Success! You’ve won the internet lottery. You’ve been lucky enough not only for someone to find your site but also stick around long enough to browse some of your product pages. They clearly weren’t put off by their initial experience and feel reassured enough to dig a little deeper. This burgeoning relationship has potential…
Considering how saturated and competitive a space the internet is, securing a few seconds of a potential customer’s time on your site is a major step in the right direction. However, at this stage there’s realistically only a remote chance of a conversion happening there and then, so expect your precious visitor to soon slink back into the murky gloom from whence they came.
But wait! There’s hope. A way to reconnect with this intrepid e-commerce explorer even after they’ve left you in the lurch does exist; a strategy to take this delicate glowing ember of a conversion and gently nurture it into a smouldering fire of intent and commitment to purchase.
As it happens, the solution in question has become such a ubiquitous part of the average internet experience (unless you’re a proponent of ad blocking plug-ins) that it could be argued they almost disappear into the background. Undoubtedly the result of over-exposure, our browsing behaviour has become refined to the point that we’re able to filter out the visual noise that so often follows us from site to site and pick out only the most relevant information.
Yes, we’re talking retargeting ads; in particular, the variety that belligerently throws your recent browsing history straight back at you in a bid to somehow reverse your previous choice of not checking out at the cart or declining to complete the sign-up form.
These bold, bright, flashing attention-seekers scoff at the concept of a customer journey, at the idea that the average user will travel through a series of internal decisions before making the decision to convert. The path from prospect to bona fide customer is never a straight one and each individual will work to their own needs, expectations and timeframes, but one thing is for sure: product retargeting ads won’t be addressing any of these variables. They might encourage 'buying', but will they lead to greater 'buy-in'?
Let’s take a look at a few scenarios from the perspective of a potential customer:
You’re doing some general background research and looking a little closer at whatever it is you’re interested in. This is a gradual process and one that takes time for you to understand what your options are and how well your needs are met with each. Alternatively, you may be investigating a recommendation from a friend and determining whether your own impression matches up to theirs. The crucial factor for the vendor to appreciate at this point is that expecting instant commitment is a tall order when there is still a great deal of trust to establish.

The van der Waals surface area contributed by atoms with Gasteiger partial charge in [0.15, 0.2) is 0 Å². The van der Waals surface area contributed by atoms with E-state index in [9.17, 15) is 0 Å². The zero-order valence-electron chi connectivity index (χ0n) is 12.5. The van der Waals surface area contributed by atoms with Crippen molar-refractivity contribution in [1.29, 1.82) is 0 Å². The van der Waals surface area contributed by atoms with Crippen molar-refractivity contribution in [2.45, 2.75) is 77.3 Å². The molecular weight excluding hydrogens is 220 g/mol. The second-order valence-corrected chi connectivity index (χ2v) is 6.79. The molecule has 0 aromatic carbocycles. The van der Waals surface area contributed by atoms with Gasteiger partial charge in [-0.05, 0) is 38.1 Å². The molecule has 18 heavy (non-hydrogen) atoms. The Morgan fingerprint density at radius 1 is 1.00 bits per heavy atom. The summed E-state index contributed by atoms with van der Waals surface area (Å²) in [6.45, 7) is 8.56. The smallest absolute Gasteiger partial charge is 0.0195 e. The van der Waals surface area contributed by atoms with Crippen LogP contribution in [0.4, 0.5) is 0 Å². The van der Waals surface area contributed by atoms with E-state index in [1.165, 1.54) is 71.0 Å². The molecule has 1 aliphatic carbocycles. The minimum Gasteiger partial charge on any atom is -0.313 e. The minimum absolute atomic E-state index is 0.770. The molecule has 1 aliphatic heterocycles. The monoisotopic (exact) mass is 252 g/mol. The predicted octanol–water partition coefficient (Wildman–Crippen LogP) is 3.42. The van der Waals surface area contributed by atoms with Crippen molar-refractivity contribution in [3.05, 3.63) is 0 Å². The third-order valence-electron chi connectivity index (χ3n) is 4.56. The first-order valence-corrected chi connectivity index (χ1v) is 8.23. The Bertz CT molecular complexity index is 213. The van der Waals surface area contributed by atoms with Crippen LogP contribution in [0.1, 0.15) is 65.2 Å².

By now you’ve chosen your items or decided on which policy you’re going to sign up to. You’re 4/5ths of the way and full committal is merely a step away. Yet you’re not quite ready; it might be price, product feature or service specification, but whatever the restriction right now it’s pertinent enough for you to take a breather after having made a shortlist.
It’s a done deal: you are now a customer to one extent or another, whether for the first time or the fiftieth. You’ve done your research, weighed up the options and taken the plunge with the right combination of price, product and features for you – all wrapped up with a healthy dose of trust and reassurance. All being well, you may be back for more in future, so what you need at this stage is reassurance that you’ve made the right choice and, perhaps at a slightly later stage, suggestions for more products or services that may be relevant.
In spite of the above, AdSense isn’t a total waste of time and resources. While the way in which the tool is currently used by most won’t contribute to a blossoming customer rapport or deepening long term engagement any time soon, an orthodox use still has its strengths for times when piercing through the noise and making an instant impression is warranted, such as:
In essence, use them to gain people’s attention in the first instance, serving the least transactional mode of communication as possible at that point and looking to get them onto your site. Assuming you’ve been successful, count the product-specific retargeted ad as having played its role, now ready to step aside to let in more robust messaging. This is wholly preferable to flogging your wares as hard as your budget allows in a bid to keep your visitors in contact with them, once they’ve left of their own accord. Create 'buy-in' rather than 'buying'. Don't stifle the conversation - lead it.
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